KEEPING SOUTHERN HOSPITALITY ALIVE IN THE NEW MILLENNIUM

Southern Hospitality

A trip to Dixie would not be complete without a generous helping of Southern Hospitality. But hospitality is not limited to the south, of course. So what makes our brand unique? A strict adherence to the Golden Rule? Or has all that sweet tea gone to our heads? Contrary to what the critics say, our demeanor towards both strangers and friends is not put-on, but a genuine desire to put the comfort of others ahead of our own. "Hospitality," James P.C. Southall correctly observed while attending the University of Virginia in the 19th century, "...was not an art; it was as natural and abundant as the shade under the great oak trees on the lawn in front of the house."

I grew up in a house where hospitality played a starring role and my parents planned every weekend around the unexpected guests. Since food and hospitality go hand-in-hand, Mother made a big bowl of potato salad every Friday, just in case. Having some food prepared in advance allowed her more time to relax and enjoy the company. Most importantly, she wasn't running around the kitchen trying to throw something together while our friends waited, wondering if they'd come at a bad time. Her ease put everyone else at ease, and lively conversation took center stage.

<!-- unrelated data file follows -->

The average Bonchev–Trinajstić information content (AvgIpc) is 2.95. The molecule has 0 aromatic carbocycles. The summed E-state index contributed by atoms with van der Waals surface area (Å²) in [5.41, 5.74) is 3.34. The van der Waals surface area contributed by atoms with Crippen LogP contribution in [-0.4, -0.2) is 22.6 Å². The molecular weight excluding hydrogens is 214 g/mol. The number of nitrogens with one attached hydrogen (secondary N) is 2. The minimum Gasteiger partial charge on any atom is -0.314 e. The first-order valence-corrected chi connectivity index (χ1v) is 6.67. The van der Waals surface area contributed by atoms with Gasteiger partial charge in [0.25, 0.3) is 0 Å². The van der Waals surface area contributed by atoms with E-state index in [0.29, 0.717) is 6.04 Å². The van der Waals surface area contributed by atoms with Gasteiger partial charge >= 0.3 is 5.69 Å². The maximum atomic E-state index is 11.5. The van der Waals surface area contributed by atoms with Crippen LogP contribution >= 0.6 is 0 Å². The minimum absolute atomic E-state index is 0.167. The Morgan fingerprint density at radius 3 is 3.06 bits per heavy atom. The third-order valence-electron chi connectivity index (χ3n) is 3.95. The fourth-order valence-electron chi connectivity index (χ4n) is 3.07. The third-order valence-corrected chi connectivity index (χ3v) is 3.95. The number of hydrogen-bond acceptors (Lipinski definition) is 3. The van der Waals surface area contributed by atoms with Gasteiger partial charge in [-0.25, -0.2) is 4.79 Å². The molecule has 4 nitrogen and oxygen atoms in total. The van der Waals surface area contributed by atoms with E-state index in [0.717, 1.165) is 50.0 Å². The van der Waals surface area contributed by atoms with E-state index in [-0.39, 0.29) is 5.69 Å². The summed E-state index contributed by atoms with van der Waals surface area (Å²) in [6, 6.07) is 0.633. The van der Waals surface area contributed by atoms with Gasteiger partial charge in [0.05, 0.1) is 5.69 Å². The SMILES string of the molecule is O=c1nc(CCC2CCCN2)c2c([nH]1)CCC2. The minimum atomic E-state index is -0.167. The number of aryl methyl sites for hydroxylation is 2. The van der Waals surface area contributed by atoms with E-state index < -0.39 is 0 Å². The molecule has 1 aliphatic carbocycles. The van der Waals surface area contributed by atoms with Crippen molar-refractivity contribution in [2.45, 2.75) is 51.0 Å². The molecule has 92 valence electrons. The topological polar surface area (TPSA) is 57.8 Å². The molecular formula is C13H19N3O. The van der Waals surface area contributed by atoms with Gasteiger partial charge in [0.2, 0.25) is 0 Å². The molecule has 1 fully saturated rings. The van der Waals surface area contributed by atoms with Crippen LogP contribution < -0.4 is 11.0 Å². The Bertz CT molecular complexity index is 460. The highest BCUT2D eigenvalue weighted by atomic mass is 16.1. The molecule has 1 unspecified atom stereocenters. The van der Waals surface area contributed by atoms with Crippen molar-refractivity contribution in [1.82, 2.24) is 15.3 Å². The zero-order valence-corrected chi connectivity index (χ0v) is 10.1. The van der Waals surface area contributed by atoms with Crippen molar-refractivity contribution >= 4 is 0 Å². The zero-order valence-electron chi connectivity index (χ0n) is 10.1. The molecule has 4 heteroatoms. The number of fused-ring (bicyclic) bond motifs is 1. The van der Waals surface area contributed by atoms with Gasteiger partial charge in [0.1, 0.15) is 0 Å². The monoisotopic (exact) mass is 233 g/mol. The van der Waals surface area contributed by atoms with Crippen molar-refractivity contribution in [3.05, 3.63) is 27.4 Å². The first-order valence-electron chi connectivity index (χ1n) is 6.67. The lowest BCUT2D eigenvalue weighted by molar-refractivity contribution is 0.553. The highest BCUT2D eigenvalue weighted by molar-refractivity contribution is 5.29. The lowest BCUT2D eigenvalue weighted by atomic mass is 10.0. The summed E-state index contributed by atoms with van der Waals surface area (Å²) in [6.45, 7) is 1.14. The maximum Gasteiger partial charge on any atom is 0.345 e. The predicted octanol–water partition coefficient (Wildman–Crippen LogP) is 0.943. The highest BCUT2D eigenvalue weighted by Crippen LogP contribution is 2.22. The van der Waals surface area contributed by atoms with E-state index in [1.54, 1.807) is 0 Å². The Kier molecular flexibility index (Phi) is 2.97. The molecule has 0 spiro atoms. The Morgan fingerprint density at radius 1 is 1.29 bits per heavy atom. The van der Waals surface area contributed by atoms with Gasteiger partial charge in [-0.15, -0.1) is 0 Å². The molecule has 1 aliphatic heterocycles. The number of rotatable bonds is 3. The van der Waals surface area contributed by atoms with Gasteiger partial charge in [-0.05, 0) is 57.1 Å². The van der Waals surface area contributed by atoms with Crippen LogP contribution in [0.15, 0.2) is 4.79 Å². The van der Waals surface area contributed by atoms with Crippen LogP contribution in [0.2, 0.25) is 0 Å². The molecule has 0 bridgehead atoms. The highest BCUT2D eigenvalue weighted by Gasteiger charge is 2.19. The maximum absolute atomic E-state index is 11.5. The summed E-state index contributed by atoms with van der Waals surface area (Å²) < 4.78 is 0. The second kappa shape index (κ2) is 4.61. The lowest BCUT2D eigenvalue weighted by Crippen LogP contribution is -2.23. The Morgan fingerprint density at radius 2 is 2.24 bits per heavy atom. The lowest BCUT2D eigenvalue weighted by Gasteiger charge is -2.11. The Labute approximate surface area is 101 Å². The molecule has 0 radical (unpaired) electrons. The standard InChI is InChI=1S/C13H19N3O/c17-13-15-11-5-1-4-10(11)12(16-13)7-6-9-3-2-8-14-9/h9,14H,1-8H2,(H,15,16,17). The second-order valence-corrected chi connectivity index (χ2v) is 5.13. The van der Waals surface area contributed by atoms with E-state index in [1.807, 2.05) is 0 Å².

On Sundays, we were the guests. My grandmother, Ma Jones, always waited for us on the front porch and welcomed us with sweet tea or coke in hand. After hugs, we would sit down to a meal that usually included fried chicken, corn-on-the-cob, turnip greens or collards, green beans with peeled Irish potatoes, boiled sweet potatoes, beets, cornbread, biscuits with Ma's homemade guava jelly, two or three kinds of fruit cobbler or pie for dessert, and plenty of sweet iced tea. Seeing his family eat more than "a gracious plenty" brought my grandfather great satisfaction. Every Sunday evening ended with more hugs. "We weren't rich in those days," my mother remembers, "just rich in love for each other."

Hospitality is second nature now, and I've spent the better part of 40 years in various cooking and entertaining enterprises where I put these skills to work. Perhaps I'm feeling nostalgic for the good old days, a sort of homesickness for the gentler ways of my grandparents' generation. I know most of our lives are different now, but have our attitudes changed? Will hospitality survive the computer age? My desire is to rekindle old-fashioned southern hospitality right here on the internet and keep it alive in the new millennium. I'll be adding more to this section on a monthly basis, so bookmark this page and come back soon. Thanks for visiting North Georgia Hospitality!